Let $A$ be a unital complex Banach algebra and $a,b\in A$. Define

$r(a) = \sup_{\lambda \in \sigma(a)} |\lambda|$

where $\sigma(a)$ denotes the spectrum of $a$. Note that $\sigma (ab) \setminus \{0\} = \sigma (ba) \setminus \{0\}$. Hence if both $\sigma (ab)$ and $\sigma (ba)$ contain non-zero elements then $r(ab) = r(ba)$.

Is it possible to find an example of $A$ such that there exist $a,b \in A$ with $\sigma(ab) = \{0\}$ and $\sigma (ba) \neq \{0\}$? That is, $ab - \lambda$ invertible for all $\lambda \neq 0$ but $ba -\lambda$ not invertible for at least one $\lambda \neq 0$?

  • $\begingroup$ You just said this can't happen: if $\sigma(ab) = \{0\}$ then $\sigma(ba) \backslash \{0\} = \sigma(ab) \backslash \{0\} = \emptyset$. $\endgroup$ Feb 24, 2014 at 16:08

1 Answer 1


No. If $\sigma(ab)=\{ 0\}$, then $\sigma(ba)\subset\{ 0\}$ since, as you mentioned it, $\sigma(ba)\setminus\{ 0\}=\sigma(ab)\setminus\{0\}=\emptyset$. But $\sigma(ba)$ is nonempty, so you must have $\sigma(ba)=\{ 0\}$.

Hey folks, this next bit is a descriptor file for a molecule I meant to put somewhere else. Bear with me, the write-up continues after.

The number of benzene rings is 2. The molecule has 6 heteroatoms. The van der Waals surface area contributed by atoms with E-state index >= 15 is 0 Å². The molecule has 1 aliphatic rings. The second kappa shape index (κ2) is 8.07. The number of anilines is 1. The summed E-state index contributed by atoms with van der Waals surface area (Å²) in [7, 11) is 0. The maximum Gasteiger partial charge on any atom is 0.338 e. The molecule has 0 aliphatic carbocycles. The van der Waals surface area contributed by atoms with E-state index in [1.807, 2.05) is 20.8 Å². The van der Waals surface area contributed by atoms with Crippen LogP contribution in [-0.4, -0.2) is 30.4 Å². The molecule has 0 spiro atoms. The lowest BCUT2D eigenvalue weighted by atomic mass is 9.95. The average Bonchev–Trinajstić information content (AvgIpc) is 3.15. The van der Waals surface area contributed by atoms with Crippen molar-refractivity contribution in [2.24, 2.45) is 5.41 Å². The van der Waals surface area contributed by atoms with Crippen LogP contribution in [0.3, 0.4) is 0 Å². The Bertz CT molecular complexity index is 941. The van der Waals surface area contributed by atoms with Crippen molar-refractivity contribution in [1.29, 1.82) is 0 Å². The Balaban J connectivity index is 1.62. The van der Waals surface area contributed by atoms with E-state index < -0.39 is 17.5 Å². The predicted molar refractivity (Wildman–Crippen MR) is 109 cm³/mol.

What is possible is that $\sigma(ab)$ contains $0$ and $\sigma(ba)$ does not. For example, take $A=\mathcal L(\ell^2)$, the algebra of all bounded operators on $\ell^2=\ell^2(\mathbb N)$. Let $S$ be the "forward shift" on $\ell^2$, $$S(x_1,x_2, x_3,\dots )=(0,x_1,x_2, x_3,\dots )$$ and let $B$ be the "backward shift", $$B(x_1,x_2,x_3,\dots )=(x_2,x_3,\dots )\, . $$ Then $BS=Id$, so $0\not\in\sigma(BS)$. But $$SB(x_1,x_2,x_3\dots )=(0,x_2,x_3,\dots )\, ,$$ so $SB$ is not one-to-one (and hence $0\in\sigma(SB)$ since $\ker(SB)$ contains the vector $e_1:=(1,0,0,0,\dots )$.

  • $\begingroup$ Thanks, what is $\ell^2(\mathbb N N)$? I have not seen this notation before. I suppose it's the same as $\ell^2 (\mathbb N)$? $\endgroup$
    – Student
    Feb 24, 2014 at 18:40
  • $\begingroup$ Yes, this was a typo... $\endgroup$
    – Etienne
    Feb 24, 2014 at 20:26

Your Answer

By clicking “Post Your Answer”, you agree to our terms of service, privacy policy and cookie policy

Not the answer you're looking for? Browse other questions tagged or ask your own question.